Anamcgary's Blog

Leadership thoughts from PeopleFirst HR

Leave a comment

Managing And Developing Leaders

Happy New Year!  Start your new year with a plan to develop your management team to succeed!

Many HR leaders report that developing leadership talent is hard for them, and this goes back to coaching and development.

Google does this well. Using data from hundreds of surveys, feedback responses, performance reviews, etc. they were able to figure out what qualities make a great leader. You can do this for your organization too.

Going through all of this data and finding patterns among responses of what employees think make an excellent manager, you can use that data to develop your talent.

360-degree feedback is an excellent way to discover people’s strengths and weaknesses and come up with a plan to improve.

What Google also does, which you can do too, is create a mentorship program, where the best managers help the lower performing or new managers. Once you’re able to discover what qualities make a good manager, and who has those qualities, create an environment for knowledge sharing.  Good Luck in 2015.

1 Comment

Life’s Influence

I’d like to say that when I was younger I knew exactly what I was going to do with my life and where I was going – but the truth is like many young people I really didn’t have a clue.  And I do believe that some of the paths I almost took would likely have led to a destination I wouldn’t be happy with today.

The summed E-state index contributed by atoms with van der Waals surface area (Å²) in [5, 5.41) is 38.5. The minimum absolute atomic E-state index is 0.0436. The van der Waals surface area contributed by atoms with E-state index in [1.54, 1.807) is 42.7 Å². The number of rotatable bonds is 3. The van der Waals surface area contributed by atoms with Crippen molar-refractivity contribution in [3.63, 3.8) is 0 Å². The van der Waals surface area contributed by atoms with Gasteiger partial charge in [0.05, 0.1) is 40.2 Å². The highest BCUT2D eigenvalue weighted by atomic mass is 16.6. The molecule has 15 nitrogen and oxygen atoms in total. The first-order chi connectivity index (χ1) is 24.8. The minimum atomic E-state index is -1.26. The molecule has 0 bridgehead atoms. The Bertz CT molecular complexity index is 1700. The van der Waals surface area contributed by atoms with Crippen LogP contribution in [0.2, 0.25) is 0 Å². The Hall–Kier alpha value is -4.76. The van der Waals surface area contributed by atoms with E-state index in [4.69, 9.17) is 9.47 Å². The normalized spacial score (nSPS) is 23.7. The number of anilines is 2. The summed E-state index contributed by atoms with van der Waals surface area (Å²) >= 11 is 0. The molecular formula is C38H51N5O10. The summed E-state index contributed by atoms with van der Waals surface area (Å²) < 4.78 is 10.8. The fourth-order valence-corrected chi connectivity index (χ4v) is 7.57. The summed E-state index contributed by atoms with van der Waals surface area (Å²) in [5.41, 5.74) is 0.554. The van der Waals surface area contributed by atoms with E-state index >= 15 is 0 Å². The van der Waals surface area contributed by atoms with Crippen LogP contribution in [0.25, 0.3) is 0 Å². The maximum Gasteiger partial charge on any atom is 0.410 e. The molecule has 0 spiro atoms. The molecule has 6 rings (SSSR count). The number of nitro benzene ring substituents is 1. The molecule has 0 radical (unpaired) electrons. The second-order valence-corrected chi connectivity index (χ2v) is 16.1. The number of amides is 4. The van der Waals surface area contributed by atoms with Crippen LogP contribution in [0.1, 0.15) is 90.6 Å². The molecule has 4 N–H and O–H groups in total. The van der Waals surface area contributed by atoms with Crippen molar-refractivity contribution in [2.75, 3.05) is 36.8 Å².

But how do you know what you don’t know?

A business colleague asked me the other day what influenced me to start my own business rather than continue to grow with an organization.   My reply was pretty quick. The practice of managing people is often the weakest link in an organization and yet we depend on our employees to run our organizations.    I wanted to take all of the experiences I have gained over the years and offer that expertise to organizations that can’t afford fulltime HR staff, but need guidance in creating work environments that attract and retain top performers.

I started thinking though.  I believe I was always meant to help others in some form or fashion.  So many people influenced my life in many different ways. Not always good, but always good learning.  I would love to take the credit for all the positive choices in my life, but the truth is, even in the worst of times someone is influencing your next decision.

But in my reply to my colleague I reflected on two separate conversations I had in my mid 20’s: one with a more experienced coworker, and one with my boss at the time. I won’t go into the details, but I will say that a couple of 20-minute discussions truly did change my life.

These two people apparently recognized my strengths and understood my struggles. Their suggestions for my professional development came unsolicited; and as I look back I know I probably would never have asked.

If I hadn’t taken advantage of their wisdom when it came to me, I wouldn’t be in the place I am today. It’s impossible to predict just where I would have ended up, but I do know that I am very happy with how it’s all played out so far…

So, to me, those two short conversations were powerful mentoring moments that shifted the course of the rest of my life. I’ve learned that mentorship can come in the form of a structured, formal program; or that it can show up as an impromptu 20-minute conversation while eating lunch.

Who’s helped you out through their words of wisdom? How did that change your life? Were their moments in your life in which you wish someone had offered up their knowledge? When have you been a mentor, and how could this have potentially changed a life?

The point is to not hold back. Share your wisdom. You never know the impact you may have with your words. And the bonus is that the more we give, the more we get back – and the happier we are!

Leave a comment

Who Influenced Your Career?